Though changing times resulted in better manufacturing technology and knowledge on strength of materials, the engineers were not convinced with that little bit of gyroscopic effect. So there came an idea to rotate the crankshaft in the opposite direction of the rotating wheels. By this change, the power wheelies under acceleration came down considerably as the gyroscopic force due to the heavy crankshaft now doesn't act upwards. But crankshaft rotating in the opposite direction means that, there needs to be an extra gear to convert the counter rotation. Only then the motorcycle would move in the desired forward direction. Counter Rotating Crank In MotoGP:
At present, the entire manufacturers competing in the Premier class of racing run their engines backwards with the use of counter rotating crankshafts. Yamaha and Suzuki were the ones to use this technology regularly since a very long period of time, though Honda and Ducati have joined a year ago. Honda Racing Corporation (HRC) were the pioneers in the Grand Prix racing in the 1980's, as they were the first to introduce a counter rotating crankshaft on their 1987 NSR 500, and then won eight of the last thirteen 500cc Championships. With present technology, the engine components are super light and the gyroscopic effect doesn't seem to be considerable. Yet, the engineers prove theoretically that rotating the engine in the opposite direction gives better stability to the bikes when going around the corners. But this comes at a price of putting an additional gear in the engine, which significantly reduces by engine horsepower by 7 to 8 bhp. This is one significant reason why the Hondas are not able to overtake the Yamahas on straights since 2016, in the way they did back in 2015. So everything has a catch in racing, making the pros and cons cancel out each other.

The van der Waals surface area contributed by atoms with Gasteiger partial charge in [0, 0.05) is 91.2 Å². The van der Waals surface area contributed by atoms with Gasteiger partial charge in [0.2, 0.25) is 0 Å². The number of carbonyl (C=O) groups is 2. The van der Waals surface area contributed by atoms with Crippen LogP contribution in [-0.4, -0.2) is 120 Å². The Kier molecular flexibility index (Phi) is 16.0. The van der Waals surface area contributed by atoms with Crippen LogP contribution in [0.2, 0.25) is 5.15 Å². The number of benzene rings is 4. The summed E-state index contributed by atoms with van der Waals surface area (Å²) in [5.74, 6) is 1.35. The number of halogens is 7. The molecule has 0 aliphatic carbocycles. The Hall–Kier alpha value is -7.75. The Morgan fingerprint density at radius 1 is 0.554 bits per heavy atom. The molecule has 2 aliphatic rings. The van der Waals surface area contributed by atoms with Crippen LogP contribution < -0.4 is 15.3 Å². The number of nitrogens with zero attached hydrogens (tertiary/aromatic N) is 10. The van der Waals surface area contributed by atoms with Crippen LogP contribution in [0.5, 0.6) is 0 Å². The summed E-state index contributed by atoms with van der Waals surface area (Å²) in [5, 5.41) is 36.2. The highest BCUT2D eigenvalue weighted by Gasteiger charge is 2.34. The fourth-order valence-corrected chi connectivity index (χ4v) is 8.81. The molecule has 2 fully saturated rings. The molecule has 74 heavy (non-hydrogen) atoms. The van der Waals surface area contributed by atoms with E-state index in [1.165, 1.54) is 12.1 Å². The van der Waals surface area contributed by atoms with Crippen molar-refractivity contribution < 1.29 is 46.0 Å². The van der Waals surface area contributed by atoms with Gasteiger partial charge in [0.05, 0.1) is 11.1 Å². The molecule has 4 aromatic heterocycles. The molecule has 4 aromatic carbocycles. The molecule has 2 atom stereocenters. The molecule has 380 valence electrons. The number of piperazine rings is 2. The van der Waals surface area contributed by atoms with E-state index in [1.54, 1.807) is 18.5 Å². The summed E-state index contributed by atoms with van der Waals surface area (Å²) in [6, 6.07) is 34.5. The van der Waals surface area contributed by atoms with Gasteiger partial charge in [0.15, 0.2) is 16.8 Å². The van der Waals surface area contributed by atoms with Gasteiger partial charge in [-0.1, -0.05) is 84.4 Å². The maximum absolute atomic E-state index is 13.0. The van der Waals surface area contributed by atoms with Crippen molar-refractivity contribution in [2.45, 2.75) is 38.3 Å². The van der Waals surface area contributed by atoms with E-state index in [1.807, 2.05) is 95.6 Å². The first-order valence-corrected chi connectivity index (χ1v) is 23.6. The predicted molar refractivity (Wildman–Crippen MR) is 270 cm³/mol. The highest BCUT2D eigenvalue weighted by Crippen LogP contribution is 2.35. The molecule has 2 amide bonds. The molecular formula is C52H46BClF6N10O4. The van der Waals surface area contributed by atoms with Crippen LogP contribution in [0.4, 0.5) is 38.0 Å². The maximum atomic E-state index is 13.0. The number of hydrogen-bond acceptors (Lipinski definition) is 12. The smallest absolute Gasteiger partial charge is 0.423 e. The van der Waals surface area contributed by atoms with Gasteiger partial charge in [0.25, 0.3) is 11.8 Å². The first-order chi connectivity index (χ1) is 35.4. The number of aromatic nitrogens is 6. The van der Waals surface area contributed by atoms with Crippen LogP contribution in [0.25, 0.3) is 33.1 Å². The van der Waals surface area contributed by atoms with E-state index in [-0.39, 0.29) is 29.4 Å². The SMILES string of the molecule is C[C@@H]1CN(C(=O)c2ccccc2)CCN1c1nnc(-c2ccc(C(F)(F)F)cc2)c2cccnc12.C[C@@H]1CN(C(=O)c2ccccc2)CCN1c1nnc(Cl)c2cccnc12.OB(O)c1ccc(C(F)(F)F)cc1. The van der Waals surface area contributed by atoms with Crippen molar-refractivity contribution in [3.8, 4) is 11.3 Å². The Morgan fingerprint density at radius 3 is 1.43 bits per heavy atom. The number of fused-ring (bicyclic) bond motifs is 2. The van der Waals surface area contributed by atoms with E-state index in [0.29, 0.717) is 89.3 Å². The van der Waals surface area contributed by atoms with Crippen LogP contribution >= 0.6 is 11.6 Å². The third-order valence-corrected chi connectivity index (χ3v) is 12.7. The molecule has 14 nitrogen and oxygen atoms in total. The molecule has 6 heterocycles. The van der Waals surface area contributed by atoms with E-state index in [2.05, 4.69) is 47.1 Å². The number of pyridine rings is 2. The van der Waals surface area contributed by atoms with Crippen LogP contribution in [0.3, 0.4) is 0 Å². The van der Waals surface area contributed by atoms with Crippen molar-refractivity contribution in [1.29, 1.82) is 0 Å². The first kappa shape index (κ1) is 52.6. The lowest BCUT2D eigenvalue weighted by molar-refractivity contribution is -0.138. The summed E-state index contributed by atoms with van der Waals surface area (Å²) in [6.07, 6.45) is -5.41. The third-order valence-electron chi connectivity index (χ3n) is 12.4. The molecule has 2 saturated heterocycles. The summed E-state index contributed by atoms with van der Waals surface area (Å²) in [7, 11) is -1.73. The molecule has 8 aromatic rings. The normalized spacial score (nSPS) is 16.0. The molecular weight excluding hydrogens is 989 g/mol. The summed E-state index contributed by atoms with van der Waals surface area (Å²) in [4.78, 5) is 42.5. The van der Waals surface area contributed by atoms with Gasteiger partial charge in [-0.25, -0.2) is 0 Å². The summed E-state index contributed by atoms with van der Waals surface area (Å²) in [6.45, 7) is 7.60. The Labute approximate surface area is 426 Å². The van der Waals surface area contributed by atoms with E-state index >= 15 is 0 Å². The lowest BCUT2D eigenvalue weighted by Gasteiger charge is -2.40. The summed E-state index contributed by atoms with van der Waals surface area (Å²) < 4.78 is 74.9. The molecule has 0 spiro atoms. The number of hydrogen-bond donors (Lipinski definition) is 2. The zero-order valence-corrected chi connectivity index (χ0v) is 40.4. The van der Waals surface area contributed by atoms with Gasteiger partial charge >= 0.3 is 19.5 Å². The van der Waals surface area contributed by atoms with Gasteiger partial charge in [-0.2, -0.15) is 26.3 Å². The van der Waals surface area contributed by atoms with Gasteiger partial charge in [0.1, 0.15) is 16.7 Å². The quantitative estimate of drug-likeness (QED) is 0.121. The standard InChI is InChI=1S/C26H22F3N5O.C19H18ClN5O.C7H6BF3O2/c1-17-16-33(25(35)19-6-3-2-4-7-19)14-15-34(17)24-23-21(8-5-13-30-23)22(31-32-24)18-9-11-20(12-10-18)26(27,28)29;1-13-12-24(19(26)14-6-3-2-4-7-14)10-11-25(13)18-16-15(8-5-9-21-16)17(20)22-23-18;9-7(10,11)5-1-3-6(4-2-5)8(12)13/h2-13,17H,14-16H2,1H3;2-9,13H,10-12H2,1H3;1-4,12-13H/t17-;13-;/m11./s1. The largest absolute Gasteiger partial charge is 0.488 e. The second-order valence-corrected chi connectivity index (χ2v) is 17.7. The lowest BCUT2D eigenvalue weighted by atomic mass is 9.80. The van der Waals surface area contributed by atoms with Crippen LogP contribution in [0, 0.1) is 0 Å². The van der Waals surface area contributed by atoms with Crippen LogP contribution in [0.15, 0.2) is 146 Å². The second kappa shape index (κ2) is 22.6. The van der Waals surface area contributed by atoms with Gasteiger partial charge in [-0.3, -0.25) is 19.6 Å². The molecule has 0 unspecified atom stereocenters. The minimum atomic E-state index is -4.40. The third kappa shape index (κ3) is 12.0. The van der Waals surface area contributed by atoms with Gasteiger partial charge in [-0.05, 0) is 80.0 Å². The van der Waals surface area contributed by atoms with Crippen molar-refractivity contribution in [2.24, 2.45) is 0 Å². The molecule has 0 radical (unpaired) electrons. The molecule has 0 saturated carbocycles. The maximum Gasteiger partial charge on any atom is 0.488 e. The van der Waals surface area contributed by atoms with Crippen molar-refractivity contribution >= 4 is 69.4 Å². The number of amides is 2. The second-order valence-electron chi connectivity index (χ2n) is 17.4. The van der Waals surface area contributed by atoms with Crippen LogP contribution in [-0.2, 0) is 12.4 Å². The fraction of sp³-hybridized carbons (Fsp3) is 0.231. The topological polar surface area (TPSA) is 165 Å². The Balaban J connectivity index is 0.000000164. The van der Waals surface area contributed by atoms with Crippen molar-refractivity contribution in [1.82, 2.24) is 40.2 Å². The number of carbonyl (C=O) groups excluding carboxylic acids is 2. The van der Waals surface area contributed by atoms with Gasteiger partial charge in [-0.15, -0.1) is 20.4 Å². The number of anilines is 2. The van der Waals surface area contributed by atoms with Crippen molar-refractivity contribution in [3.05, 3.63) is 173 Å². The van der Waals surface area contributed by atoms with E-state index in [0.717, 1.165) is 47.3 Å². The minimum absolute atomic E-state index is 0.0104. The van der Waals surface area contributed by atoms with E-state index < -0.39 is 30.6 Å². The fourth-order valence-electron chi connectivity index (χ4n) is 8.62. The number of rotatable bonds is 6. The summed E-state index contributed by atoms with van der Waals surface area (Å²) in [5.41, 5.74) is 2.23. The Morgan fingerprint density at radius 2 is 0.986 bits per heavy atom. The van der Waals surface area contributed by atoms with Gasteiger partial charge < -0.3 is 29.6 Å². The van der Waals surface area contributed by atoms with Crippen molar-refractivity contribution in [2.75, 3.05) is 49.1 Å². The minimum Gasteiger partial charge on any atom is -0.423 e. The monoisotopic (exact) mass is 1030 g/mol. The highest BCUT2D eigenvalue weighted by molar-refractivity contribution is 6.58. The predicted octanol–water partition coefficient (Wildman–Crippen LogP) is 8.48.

By: Aravind Rb